Fashion bureaucracy

Fashion bureaucracy

Fashion bureaucracy: why it’s all about who you know and why that’s a GOOD thing (instead of something to whine about)

Developing relationships is crucial no matter what industry you’re in. Having a trusting relationship is a necessity whether it is with your clients, stylists, makeup artists or agencies. If you have friends within your network, well, then that’s the greatest job security you’ll ever have; and if you’re self employed, like most creatives, then having a strong social circle of friends is all the more important – who knows when you’ll need a referral to a certain client? Being in a community of people, with connections, is essential and it’s that exact community that will allow you to network and build long-term relationships. This long-term relationship works in favour for both persons, for example, if your friend knows someone who needs a photographer or stylist, they can recommend you as opposed to googling random photographers or contacting agencies – we all know that can be a pain. Even if you have an agent doing this, a personal referral works in your favour (which I will discuss later in detail) and they are more likely to work with you again, especially if you were easy to work with the first time around.


Fashion bureaucracy Sui He Photographed by Chen Man

Every once in a while I meet a creative that complains about the industry being about who you know and on one level part of me thinks, “thank God it’s all about who you know”. Let’s face it: there’s always going to be someone whose work is better than yours, who can outwork you, networks better,has bigger budgets than you, has access to locations and people you can only dream of working with and has more connections than you. But despite this, networking in the fashion industry isn’t competitive at all. When I met one of my mentors, who by the way is a photographer, I wanted to figure out just how many more creatives I could suggest to him, ones that I knew would add value to his portfolio and vice versa. Adding value was what got one of my mentors to be represented by one of the top agencies, even though doors have been shut in his face over and over, you can find a way to do the same and get your foot in the door. And those people who are protective over their contacts? Well, I call that the scarce mentality. Chances are you’ll meet people that you otherwise never would have met but through that one, simple introduction from a friend. You might end working on a really awesome project as a result of this; and of course, this is beneficial because if they’re grateful they’ll reciprocate and that, my friend, is what I call a gold mine network.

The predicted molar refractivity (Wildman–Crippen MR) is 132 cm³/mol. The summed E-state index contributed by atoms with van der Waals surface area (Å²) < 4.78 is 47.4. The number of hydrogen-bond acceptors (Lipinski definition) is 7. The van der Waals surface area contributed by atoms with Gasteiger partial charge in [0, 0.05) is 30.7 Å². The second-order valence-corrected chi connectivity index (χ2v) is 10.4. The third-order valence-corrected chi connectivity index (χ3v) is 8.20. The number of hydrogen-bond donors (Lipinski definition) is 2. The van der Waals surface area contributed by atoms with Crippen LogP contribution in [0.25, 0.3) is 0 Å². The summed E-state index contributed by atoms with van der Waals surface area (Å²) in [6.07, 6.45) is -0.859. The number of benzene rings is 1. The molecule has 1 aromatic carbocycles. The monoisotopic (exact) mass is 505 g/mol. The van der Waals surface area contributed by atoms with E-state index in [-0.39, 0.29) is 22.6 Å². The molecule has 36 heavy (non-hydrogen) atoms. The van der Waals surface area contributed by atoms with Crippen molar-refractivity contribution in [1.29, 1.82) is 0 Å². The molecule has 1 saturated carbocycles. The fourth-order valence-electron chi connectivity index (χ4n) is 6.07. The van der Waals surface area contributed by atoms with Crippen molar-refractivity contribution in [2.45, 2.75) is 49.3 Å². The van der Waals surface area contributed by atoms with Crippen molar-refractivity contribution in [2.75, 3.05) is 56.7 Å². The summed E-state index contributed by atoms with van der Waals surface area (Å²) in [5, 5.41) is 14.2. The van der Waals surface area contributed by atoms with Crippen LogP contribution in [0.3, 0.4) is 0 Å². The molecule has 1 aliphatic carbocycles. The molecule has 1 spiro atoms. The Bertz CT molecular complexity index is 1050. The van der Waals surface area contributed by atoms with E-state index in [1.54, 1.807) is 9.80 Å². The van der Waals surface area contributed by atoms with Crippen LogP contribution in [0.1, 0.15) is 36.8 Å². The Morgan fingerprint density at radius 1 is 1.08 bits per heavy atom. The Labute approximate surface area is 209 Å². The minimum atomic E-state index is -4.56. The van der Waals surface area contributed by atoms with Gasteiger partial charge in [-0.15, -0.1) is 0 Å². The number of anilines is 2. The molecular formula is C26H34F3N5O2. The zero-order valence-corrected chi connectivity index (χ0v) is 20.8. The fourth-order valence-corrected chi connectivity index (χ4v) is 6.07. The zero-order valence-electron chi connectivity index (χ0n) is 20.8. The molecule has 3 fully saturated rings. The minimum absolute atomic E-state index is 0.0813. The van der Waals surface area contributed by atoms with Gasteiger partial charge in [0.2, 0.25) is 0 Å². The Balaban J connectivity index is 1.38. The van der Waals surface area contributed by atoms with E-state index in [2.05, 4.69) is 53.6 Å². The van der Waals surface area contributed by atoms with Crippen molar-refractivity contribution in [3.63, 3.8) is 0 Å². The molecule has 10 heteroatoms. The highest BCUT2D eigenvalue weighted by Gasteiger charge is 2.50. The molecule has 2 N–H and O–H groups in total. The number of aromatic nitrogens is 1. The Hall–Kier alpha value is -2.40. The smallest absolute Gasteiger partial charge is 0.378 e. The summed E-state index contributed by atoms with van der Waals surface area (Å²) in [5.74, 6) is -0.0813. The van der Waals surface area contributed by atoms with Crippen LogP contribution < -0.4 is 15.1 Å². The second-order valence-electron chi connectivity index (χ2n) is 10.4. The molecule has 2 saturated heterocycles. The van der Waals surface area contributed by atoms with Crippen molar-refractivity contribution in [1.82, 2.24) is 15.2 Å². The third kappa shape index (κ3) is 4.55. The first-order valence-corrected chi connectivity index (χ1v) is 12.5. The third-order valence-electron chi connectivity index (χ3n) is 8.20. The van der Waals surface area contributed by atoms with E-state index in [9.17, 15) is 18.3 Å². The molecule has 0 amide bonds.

Find the RIGHT kind of people to connect with at events, parties, fashion shows etc. There are some people who write a blog, have a huge following on social media, go to events and network but don’t put an emphasis on building human to human relationships – if you ask me, that’s a failed strategy no matter what industry you’re in. You may have read my previous article which questioned how important social media is in the modern photographic industry. I discussed how the goal is to build real relationships online like you would offline. As an editor I’m learning to take my own advice. I should probably follow more of our contributors online and use twitter more actively. But as I was saying, the point is to create real connections with real people, not robotically accumulate likes and followers. Tweet people when they tweet you or if you find a certain artist’s work interesting, tweet them – let them know! The point is not to show up and be that guy who might as well be saying, “book me, book me; use me for your project!” Let’s take an example – pretend I’m a fashion photographer wanting to network. I would look up the owners of my local salons, local designers on LinkedIn, and then I’d try to attend an event they’d be at or host a seminar. The next step is to befriend a couple of people and find ways I could add value to their business. You don’t need to shove yourself in front of them, just say a few words on how you think you could help their business. Now say the salon, which I previously made a connection with, needed a photographer, not only would they contact me for ease of access but so as not to violate or disturb the business relationship that has already been established. I hope you get this kind of mindset. While most other creatives are focused on getting thing their name known, you on the other hand should focus on how you can get clients to show up at your doorstep. To put it simply, attract clients and soon after, your name will be known.